Off Colorado’s Highway 67, the U.S.’s highest-security “supermax” prison, ADX Florence sits in the shadow of the Rocky Mountains. The Federal Bureau of Prisons, which owns and operates the facility, opened the “control unit” in 1994 for male prisoners deemed unusually violent or likely to escape from other facilities.
The “Alcatraz of the Rockies,” as it's informally known, is currently home to Dzhokhar Tsarnaev of the Boston Marathon Bombing; Theodore Kaczynski, better known as the Unabomber; double agents like Harold Nicholson, a CIA spy secretly working for the Soviets; mafiosos Joseph Lombardo and James Marcello; Ramzi Yousef, who planned the 1993 World Trade Center bombing; and Zacarias Moussaoui of the 9/11 conspiracy, just to name a few.
Now, Sinaloa cartel leader Joaquin “El Chapo” Guzman may join their ranks.
On Wednesday, a judge sentenced Guzman to life in prison plus 30 years for drug trafficking and money laundering. Authorities have not yet assigned Guzman to a prison. But given his history of escapes—most notably, he broke out of a Mexican maximum-security prison via a mile-long tunnel--experts speculate he'll end up in ADX Florence.
But in a nation of 1,719 state prisons, 102 federal prisons, and countless other municipal, military, and immigrant detention facilities, what elevates ADX Florence above the rest?
It’s a matter of design.
Alcatraz may have been surrounded on all sides by the frigid waters of the San Francisco Bay, but ADX Florence "is literally built into the side of a mountain, with a robust security infrastructure," Martin Horn, a criminal justice professor, told Reuters. 12 gun towers surround the compound. Razor wire, guard dogs, and laser beams secure the perimeter.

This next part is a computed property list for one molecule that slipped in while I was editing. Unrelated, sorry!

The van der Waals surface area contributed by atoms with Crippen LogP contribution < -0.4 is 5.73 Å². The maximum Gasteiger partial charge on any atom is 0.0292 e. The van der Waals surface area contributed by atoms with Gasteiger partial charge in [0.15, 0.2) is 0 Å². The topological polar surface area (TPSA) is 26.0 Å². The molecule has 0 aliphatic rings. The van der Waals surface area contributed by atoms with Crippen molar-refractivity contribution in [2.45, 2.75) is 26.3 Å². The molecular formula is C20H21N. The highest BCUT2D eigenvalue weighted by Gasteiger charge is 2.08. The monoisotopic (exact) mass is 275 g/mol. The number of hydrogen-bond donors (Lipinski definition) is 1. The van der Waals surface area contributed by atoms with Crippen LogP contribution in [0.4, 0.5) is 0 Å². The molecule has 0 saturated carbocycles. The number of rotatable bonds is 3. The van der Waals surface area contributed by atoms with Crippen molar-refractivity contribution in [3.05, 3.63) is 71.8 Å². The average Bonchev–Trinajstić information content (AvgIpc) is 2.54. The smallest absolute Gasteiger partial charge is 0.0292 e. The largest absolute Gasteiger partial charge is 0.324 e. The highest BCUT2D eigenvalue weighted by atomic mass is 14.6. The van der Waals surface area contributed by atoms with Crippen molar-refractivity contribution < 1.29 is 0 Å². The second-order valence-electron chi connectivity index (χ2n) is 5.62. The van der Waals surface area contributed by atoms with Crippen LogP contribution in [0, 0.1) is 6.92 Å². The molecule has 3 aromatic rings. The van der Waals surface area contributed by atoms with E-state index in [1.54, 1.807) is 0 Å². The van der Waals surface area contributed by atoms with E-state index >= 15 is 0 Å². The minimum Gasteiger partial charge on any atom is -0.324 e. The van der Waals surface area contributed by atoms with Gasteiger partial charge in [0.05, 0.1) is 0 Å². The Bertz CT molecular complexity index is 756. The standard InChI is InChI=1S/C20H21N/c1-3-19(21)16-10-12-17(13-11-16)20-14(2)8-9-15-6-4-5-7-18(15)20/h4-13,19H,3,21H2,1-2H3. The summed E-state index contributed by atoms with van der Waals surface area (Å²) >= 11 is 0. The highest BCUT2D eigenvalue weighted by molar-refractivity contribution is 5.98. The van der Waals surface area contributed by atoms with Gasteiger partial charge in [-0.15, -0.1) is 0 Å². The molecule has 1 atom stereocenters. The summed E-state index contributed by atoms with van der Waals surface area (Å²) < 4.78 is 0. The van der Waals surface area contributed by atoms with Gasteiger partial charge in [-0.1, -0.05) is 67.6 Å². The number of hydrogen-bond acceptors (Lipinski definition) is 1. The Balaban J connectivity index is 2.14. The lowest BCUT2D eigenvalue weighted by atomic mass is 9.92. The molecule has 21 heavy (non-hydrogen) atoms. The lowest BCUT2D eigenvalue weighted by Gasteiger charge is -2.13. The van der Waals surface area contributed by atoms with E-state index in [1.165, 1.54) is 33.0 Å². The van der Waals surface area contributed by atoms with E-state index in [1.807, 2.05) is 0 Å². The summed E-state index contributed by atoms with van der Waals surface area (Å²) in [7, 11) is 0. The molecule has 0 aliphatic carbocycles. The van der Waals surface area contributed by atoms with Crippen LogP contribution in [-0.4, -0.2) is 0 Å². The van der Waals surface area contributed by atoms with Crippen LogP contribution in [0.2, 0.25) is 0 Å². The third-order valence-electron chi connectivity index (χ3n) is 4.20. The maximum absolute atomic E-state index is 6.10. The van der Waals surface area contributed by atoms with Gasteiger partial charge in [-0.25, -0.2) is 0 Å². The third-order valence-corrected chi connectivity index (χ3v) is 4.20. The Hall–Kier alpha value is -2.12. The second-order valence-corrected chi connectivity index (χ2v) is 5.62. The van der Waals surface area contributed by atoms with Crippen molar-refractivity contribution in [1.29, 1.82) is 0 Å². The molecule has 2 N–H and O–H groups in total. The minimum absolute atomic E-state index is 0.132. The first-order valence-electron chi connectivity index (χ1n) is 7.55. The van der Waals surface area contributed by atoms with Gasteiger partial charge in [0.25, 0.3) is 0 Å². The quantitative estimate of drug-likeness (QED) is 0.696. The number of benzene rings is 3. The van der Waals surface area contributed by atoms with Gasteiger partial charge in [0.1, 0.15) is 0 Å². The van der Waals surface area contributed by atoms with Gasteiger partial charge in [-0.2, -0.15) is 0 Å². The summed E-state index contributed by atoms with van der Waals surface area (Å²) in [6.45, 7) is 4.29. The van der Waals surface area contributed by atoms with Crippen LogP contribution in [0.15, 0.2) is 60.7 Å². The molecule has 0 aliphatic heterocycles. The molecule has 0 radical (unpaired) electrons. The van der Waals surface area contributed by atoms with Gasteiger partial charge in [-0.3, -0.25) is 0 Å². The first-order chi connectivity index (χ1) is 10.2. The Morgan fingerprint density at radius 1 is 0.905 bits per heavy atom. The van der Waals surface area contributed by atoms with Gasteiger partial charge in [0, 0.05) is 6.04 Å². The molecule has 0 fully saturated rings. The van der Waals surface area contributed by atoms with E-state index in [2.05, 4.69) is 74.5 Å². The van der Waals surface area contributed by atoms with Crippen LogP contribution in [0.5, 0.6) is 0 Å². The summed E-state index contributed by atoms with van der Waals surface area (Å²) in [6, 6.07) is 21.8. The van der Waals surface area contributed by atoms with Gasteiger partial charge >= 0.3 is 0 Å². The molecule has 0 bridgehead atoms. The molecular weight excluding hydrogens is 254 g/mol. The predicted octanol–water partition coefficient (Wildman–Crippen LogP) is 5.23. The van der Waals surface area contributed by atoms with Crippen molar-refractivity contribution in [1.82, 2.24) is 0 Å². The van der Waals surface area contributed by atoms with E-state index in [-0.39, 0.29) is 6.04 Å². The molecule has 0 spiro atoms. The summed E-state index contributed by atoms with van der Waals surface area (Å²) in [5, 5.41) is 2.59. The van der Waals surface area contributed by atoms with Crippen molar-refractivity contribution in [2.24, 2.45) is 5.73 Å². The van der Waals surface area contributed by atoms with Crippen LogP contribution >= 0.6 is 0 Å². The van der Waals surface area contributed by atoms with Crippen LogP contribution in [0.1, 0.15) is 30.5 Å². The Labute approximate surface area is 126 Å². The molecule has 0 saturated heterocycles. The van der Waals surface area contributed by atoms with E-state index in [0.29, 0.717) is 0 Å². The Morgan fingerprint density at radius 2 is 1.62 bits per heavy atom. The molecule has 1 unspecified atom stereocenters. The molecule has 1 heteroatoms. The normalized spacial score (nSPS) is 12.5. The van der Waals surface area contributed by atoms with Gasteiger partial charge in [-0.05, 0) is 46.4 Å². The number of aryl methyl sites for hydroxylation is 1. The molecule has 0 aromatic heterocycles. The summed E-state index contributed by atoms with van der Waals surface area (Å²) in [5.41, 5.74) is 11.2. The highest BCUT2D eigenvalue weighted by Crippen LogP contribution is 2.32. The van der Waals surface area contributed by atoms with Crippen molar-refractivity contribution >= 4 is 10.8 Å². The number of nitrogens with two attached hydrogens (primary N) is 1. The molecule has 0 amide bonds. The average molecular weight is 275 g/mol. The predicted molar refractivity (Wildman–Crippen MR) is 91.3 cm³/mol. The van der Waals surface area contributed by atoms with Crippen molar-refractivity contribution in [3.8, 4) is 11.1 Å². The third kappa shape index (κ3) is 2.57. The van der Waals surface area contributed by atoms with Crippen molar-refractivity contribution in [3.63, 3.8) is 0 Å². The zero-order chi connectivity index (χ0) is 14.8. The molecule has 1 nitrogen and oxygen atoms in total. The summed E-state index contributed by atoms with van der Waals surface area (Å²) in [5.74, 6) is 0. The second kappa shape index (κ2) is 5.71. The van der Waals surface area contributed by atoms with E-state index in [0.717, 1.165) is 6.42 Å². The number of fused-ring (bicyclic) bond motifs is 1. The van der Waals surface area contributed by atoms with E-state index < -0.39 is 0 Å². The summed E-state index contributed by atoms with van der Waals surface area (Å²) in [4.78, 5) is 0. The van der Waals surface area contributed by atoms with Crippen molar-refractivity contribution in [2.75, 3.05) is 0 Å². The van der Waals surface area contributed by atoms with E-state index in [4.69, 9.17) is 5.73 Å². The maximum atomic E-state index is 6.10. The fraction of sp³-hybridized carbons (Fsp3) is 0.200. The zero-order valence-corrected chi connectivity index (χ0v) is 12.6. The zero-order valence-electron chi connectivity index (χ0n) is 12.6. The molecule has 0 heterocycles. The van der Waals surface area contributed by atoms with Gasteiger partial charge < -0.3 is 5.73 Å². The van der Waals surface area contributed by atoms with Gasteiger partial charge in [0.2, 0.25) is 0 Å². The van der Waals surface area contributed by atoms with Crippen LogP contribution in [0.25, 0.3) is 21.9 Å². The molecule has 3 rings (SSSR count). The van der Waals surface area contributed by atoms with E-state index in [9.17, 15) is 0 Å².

This sense of isolation and control extends inside the buildings. At all times, prisoners, guards, and other personnel are under surveillance. Every building is equipped with motion sensors; even floors have pressure sensors to track where people are walking. 1,400 remote-controlled doors control movement inside the building.
Each inmate is assigned their own 7-by-12 foot cell, where they spend roughly 23 hours alone each day. The cells (and everything in them, including the sink-toilet, shower, desk, and bed) are forged from concrete. It's reportedly soundproof; that way, prisoners can't communicate with others in their block by talking or tapping out codes. A slot in the door allows for meal delivery with little to no interaction between inmates and guards. Psychiatric evaluations, spiritual guidance, and other services are also provided through the door, or via telecommunication. A 2014 Amnesty International report on the facility found "that prisoners routinely go days with only a few words spoken to them." The report was titled "Entombed—Isolation in the U.S. Prison System."
One of the things that seems to haunt former ADX Florence inmates is the window design. Each cell reportedly has a 4-inch-wide window. The angled slit cuts through the thick prison walls in such a way that inhabitants can't understand their own location in the complex. "You can't see nothing, not a highway out in the distance, not the sky," Travis Dusenbury, who spent 10 years in the prison's general population, told The Marshall Project, a non-profit criminal justice newsroom. "You know the minute you get there you won't see any of that, not for years and years."
Prisoners spend no more than 10 hours outside their cells each week. Even then, they’re kept in isolation: the yard is sectioned off into a series of individual cages. Often, when an inmate is outside his cell, he’s restrained. These restraints can be severe, according to the Amnesty report, with an inmate’s feet and hands shackled and tied to a belt around his waist. Sometimes, a prisoner’s cuffed hands are further restrained inside a black box.
Lawyers, criminal justice advocates, investigators, former inmates, and even former employees agree: the space is made to detain people who are no longer considered fully human. "It's not designed for rehabilitation," a former ADX Florence warden told the New York Times Magazine. "Period. End of story."
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